C#

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C # (pronounced “C Sharp”) is a programming language developed by Microsoft.

It was introduced in 2002 as version 1.0 in Microsoft’s .NET Framework. Since then, C # has gone through many revisions, which happen with every .NET update.

Today, it is one of the very popular programming languages ​​used to create Windows programs and web applications.

C# is a derivative of the C programming language. It is very similar to C ++. While it uses some basic operators like C ++, it is also object-oriented, case sensitive, and the same syntax is often found in it.

But still, there are many differences between C# and C ++. Let us understand them with examples.

  1. Arrays in C ++ are called pointers, while in C #, these are objects that have methods and properties.
  2. It does not recognize the bool (boolean) data type as an integer like in C ++.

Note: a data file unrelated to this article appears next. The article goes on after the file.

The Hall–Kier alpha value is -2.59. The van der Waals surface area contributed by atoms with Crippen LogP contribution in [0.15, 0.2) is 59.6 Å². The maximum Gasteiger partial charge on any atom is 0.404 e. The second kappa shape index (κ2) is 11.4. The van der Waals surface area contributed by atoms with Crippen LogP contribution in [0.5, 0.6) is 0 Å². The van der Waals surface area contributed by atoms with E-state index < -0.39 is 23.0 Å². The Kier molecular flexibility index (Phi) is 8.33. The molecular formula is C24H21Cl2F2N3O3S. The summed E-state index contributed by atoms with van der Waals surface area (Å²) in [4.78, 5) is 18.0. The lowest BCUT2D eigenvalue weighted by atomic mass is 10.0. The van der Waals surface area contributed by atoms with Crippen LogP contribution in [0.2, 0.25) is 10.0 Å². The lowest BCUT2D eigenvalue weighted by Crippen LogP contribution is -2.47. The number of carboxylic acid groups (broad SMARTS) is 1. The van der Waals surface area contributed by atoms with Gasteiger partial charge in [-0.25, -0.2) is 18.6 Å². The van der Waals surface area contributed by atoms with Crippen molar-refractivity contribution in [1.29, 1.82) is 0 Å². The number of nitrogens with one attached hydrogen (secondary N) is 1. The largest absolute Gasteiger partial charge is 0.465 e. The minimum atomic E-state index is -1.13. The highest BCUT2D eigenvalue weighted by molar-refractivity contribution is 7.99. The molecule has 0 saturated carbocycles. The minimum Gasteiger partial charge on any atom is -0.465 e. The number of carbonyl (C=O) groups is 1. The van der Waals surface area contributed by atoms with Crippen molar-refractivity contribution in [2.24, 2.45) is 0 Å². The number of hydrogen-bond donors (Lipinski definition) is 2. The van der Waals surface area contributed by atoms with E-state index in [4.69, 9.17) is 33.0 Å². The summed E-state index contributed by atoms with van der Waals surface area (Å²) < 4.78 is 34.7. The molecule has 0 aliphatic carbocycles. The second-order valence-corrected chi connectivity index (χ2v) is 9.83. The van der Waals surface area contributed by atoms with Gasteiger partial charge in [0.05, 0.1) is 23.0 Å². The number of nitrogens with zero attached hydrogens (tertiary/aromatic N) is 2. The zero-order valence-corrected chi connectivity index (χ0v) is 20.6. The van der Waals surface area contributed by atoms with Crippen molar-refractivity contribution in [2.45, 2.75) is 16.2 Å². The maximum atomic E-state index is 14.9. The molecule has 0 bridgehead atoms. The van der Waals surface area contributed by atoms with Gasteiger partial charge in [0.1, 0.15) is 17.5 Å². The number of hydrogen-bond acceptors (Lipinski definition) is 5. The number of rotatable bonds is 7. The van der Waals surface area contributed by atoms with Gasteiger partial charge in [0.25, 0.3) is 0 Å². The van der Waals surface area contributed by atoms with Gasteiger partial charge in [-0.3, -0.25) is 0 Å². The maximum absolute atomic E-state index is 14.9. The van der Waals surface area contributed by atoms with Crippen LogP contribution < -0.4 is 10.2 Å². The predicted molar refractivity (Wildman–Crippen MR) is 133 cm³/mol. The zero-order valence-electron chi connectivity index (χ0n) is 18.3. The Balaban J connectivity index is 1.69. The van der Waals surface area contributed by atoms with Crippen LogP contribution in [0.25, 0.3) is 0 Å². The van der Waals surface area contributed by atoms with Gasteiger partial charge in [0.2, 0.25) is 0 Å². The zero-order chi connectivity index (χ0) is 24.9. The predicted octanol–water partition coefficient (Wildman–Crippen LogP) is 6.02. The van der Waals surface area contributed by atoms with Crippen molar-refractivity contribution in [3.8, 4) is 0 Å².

3. The keywords typedef, extern, and static all have different meanings in C #, completely different in C ++.
  4. C # switch statements do not support fall-through from one case to another.
  5. Global methods and variables are not supported in C #, whereas they are done in C ++.

Most importantly, C # is specially designed for Microsoft’s .NET Framework. Therefore, it allows developers to use all the features offered by the .NET API.

But it also means that C # applications can only run in platforms that support .NET runtimes, such as Windows, Windows Server, and Windows Phone.

At the same time, you want to run programs written in C # on one of their other platforms; then, in such a way, these codes have to be compiled using a conversion tool such as Microsoft .NET Native.

NOTE The name “C #” originates from the musical note “C♯,” which indicates that this step-up took place from the original version of C. This ♯ symbol is also made up of four-plus signs, implying that C # is more advanced than C ++.

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